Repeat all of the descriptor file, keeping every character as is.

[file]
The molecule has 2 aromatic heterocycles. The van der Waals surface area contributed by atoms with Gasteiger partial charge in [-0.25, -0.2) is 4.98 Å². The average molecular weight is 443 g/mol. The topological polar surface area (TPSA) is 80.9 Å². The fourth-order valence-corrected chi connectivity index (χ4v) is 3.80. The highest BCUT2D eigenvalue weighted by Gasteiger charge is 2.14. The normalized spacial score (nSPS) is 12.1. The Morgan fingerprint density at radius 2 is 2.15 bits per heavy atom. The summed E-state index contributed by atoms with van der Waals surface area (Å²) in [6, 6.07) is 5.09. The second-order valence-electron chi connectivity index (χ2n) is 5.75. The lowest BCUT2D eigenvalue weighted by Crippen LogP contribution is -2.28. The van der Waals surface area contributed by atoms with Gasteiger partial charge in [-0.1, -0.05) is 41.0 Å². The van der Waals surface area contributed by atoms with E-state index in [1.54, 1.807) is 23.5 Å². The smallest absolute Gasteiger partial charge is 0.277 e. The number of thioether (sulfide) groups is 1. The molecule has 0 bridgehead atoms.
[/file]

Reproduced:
The molecule has 2 aromatic heterocycles. The van der Waals surface area contributed by atoms with Gasteiger partial charge in [-0.25, -0.2) is 4.98 Å². The average molecular weight is 443 g/mol. The topological polar surface area (TPSA) is 80.9 Å². The fourth-order valence-corrected chi connectivity index (χ4v) is 3.80. The highest BCUT2D eigenvalue weighted by Gasteiger charge is 2.14. The normalized spacial score (nSPS) is 12.1. The Morgan fingerprint density at radius 2 is 2.15 bits per heavy atom. The summed E-state index contributed by atoms with van der Waals surface area (Å²) in [6, 6.07) is 5.09. The second-order valence-electron chi connectivity index (χ2n) is 5.75. The lowest BCUT2D eigenvalue weighted by Crippen LogP contribution is -2.28. The van der Waals surface area contributed by atoms with Gasteiger partial charge in [-0.1, -0.05) is 41.0 Å². The van der Waals surface area contributed by atoms with E-state index in [1.54, 1.807) is 23.5 Å². The smallest absolute Gasteiger partial charge is 0.277 e. The number of thioether (sulfide) groups is 1. The molecule has 0 bridgehead atoms.